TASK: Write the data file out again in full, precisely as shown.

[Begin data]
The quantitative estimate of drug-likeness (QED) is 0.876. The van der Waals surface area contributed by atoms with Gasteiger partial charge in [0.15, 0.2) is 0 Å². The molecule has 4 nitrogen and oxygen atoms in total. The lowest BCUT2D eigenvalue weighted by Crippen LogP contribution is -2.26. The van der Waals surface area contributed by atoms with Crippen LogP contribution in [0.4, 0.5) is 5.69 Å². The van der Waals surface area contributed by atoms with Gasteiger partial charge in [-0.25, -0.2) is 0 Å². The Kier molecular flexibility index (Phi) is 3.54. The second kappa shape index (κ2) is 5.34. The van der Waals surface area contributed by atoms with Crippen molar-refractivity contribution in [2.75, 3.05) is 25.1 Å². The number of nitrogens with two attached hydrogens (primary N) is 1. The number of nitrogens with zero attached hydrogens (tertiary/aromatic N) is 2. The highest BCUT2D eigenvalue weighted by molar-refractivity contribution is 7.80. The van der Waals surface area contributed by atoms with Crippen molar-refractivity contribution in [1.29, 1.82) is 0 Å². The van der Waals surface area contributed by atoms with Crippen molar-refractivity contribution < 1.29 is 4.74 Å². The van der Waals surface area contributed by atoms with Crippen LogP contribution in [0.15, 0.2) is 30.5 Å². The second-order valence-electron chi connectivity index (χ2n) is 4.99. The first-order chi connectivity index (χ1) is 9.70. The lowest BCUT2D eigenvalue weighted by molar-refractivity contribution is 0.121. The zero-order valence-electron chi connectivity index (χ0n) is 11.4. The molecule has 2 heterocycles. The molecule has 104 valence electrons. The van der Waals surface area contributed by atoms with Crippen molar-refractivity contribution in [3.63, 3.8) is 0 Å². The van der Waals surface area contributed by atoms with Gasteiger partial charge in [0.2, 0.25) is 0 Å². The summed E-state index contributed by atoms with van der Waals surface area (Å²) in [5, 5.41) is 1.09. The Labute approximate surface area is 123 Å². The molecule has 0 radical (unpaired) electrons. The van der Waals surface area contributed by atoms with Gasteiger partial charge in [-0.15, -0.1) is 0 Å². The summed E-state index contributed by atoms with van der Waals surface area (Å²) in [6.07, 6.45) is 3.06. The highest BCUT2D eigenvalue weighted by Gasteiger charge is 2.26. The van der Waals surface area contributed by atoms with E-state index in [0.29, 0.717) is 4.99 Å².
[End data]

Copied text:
The quantitative estimate of drug-likeness (QED) is 0.876. The van der Waals surface area contributed by atoms with Gasteiger partial charge in [0.15, 0.2) is 0 Å². The molecule has 4 nitrogen and oxygen atoms in total. The lowest BCUT2D eigenvalue weighted by Crippen LogP contribution is -2.26. The van der Waals surface area contributed by atoms with Crippen LogP contribution in [0.4, 0.5) is 5.69 Å². The van der Waals surface area contributed by atoms with Gasteiger partial charge in [-0.25, -0.2) is 0 Å². The Kier molecular flexibility index (Phi) is 3.54. The second kappa shape index (κ2) is 5.34. The van der Waals surface area contributed by atoms with Crippen molar-refractivity contribution in [2.75, 3.05) is 25.1 Å². The number of nitrogens with two attached hydrogens (primary N) is 1. The number of nitrogens with zero attached hydrogens (tertiary/aromatic N) is 2. The highest BCUT2D eigenvalue weighted by molar-refractivity contribution is 7.80. The van der Waals surface area contributed by atoms with Crippen molar-refractivity contribution in [1.29, 1.82) is 0 Å². The van der Waals surface area contributed by atoms with Crippen molar-refractivity contribution < 1.29 is 4.74 Å². The van der Waals surface area contributed by atoms with Crippen LogP contribution in [0.15, 0.2) is 30.5 Å². The second-order valence-electron chi connectivity index (χ2n) is 4.99. The first-order chi connectivity index (χ1) is 9.70. The lowest BCUT2D eigenvalue weighted by molar-refractivity contribution is 0.121. The zero-order valence-electron chi connectivity index (χ0n) is 11.4. The molecule has 2 heterocycles. The molecule has 104 valence electrons. The van der Waals surface area contributed by atoms with Crippen molar-refractivity contribution in [3.63, 3.8) is 0 Å². The van der Waals surface area contributed by atoms with Gasteiger partial charge in [0.2, 0.25) is 0 Å². The summed E-state index contributed by atoms with van der Waals surface area (Å²) in [5, 5.41) is 1.09. The Labute approximate surface area is 123 Å². The molecule has 0 radical (unpaired) electrons. The van der Waals surface area contributed by atoms with Gasteiger partial charge in [-0.15, -0.1) is 0 Å². The summed E-state index contributed by atoms with van der Waals surface area (Å²) in [6.07, 6.45) is 3.06. The highest BCUT2D eigenvalue weighted by Gasteiger charge is 2.26. The van der Waals surface area contributed by atoms with E-state index in [0.29, 0.717) is 4.99 Å².